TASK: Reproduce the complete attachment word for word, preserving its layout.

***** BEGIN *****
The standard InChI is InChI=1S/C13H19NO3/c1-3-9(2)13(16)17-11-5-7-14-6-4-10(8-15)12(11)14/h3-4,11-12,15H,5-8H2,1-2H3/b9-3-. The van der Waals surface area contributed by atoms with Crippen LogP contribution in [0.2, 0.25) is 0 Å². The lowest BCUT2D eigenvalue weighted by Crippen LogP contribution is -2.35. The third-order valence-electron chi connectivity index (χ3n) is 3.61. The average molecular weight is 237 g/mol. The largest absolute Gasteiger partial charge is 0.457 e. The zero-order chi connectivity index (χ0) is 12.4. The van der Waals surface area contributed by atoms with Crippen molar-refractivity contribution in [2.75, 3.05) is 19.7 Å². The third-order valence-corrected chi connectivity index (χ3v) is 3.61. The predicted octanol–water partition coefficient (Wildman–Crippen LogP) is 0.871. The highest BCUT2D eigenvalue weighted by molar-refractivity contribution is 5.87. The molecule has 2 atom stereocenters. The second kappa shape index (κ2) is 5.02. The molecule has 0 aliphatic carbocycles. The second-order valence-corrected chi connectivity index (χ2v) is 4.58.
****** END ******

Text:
The standard InChI is InChI=1S/C13H19NO3/c1-3-9(2)13(16)17-11-5-7-14-6-4-10(8-15)12(11)14/h3-4,11-12,15H,5-8H2,1-2H3/b9-3-. The van der Waals surface area contributed by atoms with Crippen LogP contribution in [0.2, 0.25) is 0 Å². The lowest BCUT2D eigenvalue weighted by Crippen LogP contribution is -2.35. The third-order valence-electron chi connectivity index (χ3n) is 3.61. The average molecular weight is 237 g/mol. The largest absolute Gasteiger partial charge is 0.457 e. The zero-order chi connectivity index (χ0) is 12.4. The van der Waals surface area contributed by atoms with Crippen molar-refractivity contribution in [2.75, 3.05) is 19.7 Å². The third-order valence-corrected chi connectivity index (χ3v) is 3.61. The predicted octanol–water partition coefficient (Wildman–Crippen LogP) is 0.871. The highest BCUT2D eigenvalue weighted by molar-refractivity contribution is 5.87. The molecule has 2 atom stereocenters. The second kappa shape index (κ2) is 5.02. The molecule has 0 aliphatic carbocycles. The second-order valence-corrected chi connectivity index (χ2v) is 4.58.